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Saban's Jewel Crown: Dre Kirkpatrick

Dre Kirkpatrick -

Why We Offered

This is actually a pretty interesting topic in Kirkpatrick's case since Alabama didn't really go after a lot of DBs in this class but, as anyone who saw the secondary torched time and again on 3rd and long against both Florida and Utah, there is a need for some upgrades at that position. Losing Gerald West (who had committed to Alabama) to Southern Miss and Darren Myles (who we thought was going to commit to Alabama) to Tennessee didn't help matters, but after the smoke cleared on NSD Kirkpatrick and Rod Woodson stood as the lone DBs in the 2009 signing class. Only going after four to begin with, though, is still a little mystifying, and I have to believe that the staff was suitably pleased with the progress of the '08 DB signees to only seriously pursue the big time targets, of which Kirkpatrick is certainly the biggest. Of course, that could have proven a seriously poor gamble since his family actively encouraged him to (and up until signing day expected he would) head to Texas, but thankfully the chips fell our way and Kirkpatrick will be wearing Crimson and White next season.

Can he play?

Right away? Possibly. As mentioned, the fact that the coaching staff didn't pursue a lot of DBs in this year's class should indicate that they are satisfied with the progress of last year's signees and didn't see the need to take on any prospect that wasn't a "must have." The secondary's only loss from last season is safety Rashad Johnson, who's shoes will be quite difficult to fill, but since Kirkpatrick is a born corner there's little possibility he would wind up there. Looking at the corners left on the roster, Kareem Jackson and Javier Arenas should be secure in their starting jobs. Jackson has shown he's the best cover corner on the roster over the last two seasons, and Arenas is rarely out of position and can play the kind of physical press coverage a Saban CB is routinely called on to play with much taller receivers. Further, he's a huge asset at Star (nickelback), where he has a real knack for reading formations and jumping routes like a true rover. The problem is, when he's at Star, there really isn't a solid option to step in for him at CB. Marquis Johnson did an admirable job all season long, but he's a liability against taller and/or faster receivers downfield, and someone is going to have to fill that void when the defense trots out the extra DBs on passing downs. Alonzo Lawrence, Robby Green, Robert Lester, Mark Barron and BJ Scott (who got a few snaps at WR this season but has been supposedly destined for the secondary every since he faxed in his LOI) were all thought to be the next great Saban DBs out of last year's class, but only Barron was able to gain any significant playing time, and that was at safety. If Lawrence, Lester, or Green (all of whom were only 4 star recruits, though Rivals did rate each as All-American Candidates) can lock down the start in the spring after a year in the system, they could easily hold off Kirkpatrick, or at the very least relegate him to a red shirt season, or possibly a snap here and there in junk time. If he comes in and picks up the defense right away, though, he's got just as good a chance as any of them.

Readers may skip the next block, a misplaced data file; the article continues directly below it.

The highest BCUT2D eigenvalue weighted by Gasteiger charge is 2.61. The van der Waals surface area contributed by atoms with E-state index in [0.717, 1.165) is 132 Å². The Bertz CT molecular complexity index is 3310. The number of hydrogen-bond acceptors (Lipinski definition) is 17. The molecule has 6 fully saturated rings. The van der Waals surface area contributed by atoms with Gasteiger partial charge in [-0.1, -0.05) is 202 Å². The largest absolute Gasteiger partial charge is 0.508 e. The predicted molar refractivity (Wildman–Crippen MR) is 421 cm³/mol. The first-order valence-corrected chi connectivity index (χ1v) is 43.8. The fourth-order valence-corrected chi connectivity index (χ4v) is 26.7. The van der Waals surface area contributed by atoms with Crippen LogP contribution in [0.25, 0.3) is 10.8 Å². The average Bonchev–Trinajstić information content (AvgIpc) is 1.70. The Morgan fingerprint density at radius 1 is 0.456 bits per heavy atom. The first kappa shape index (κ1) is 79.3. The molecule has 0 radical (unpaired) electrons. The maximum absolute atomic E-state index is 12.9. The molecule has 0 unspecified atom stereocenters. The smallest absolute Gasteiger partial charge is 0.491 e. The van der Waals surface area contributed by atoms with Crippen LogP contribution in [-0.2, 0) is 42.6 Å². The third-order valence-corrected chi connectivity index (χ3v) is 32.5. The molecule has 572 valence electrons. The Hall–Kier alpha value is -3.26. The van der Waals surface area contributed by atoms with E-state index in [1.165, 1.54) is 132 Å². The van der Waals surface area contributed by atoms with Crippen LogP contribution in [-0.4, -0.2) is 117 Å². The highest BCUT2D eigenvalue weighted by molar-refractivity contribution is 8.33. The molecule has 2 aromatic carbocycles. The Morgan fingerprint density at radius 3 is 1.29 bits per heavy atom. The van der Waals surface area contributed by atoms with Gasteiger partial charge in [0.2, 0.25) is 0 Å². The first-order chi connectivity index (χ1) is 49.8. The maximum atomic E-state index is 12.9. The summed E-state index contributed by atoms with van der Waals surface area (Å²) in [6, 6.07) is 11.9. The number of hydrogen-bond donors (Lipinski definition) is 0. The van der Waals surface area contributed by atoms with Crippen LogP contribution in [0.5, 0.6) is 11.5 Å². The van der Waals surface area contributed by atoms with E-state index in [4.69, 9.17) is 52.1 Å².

Services Says


#5 CB in the Nation

"A corner with the size of a safety, Kirkpatrick is as advertised from a physical standpoint. He is very long and does not get beat on jump balls. Is a momentum player, so success early is good. Needs to be more physical at the LOS, especially when matching up with bigger, more physical receivers. As dangerous with the ball as anybody, he could actually star on either side of the ball."

Meanwile ESPN: has him ranked as their top CB prospect in the nation and #4 on the ESPNU 150, and thinks he does just fine at the LOS, thank you very much:

"Uses his long arms to effectively jam and slow receivers off the line in press coverage, and flashes great recovery speed. Has excellent physical skills and a strong understanding of zone concepts. Covers a lot of ground, expertly reads quarterbacks, matches patterns, innately anticipates throws and flashes great burst to undercut and jump routes. Excels at using his long frame and athleticism to separate the ball from the receiver. Tracks the deep throw well, showing a second gear to break under the ball."

They also gave him a scout grade of 92, making him a "rare prospect."

Rivals also rates him their #1 CB in the country and 11th best overall prospect while giving him a 6.1, their highest grade, meaning "Franchise Player; considered one of the elite prospects in the country, generally among the nation's top 25 players overall; deemed to have excellent pro potential; high-major prospect."

YouTube? You Bet!

A couple of grainy highlight reels:

WARNING: Snoop Dogg Soundtrack. Speakers off, people.

And of course the most drawn out hat trick yet, with an uncomfortable intro by Tomma Tubaveel:

Previous Profiles:

D.J. Fluker
Petey Smith
Trent Richardson
Nico Johnson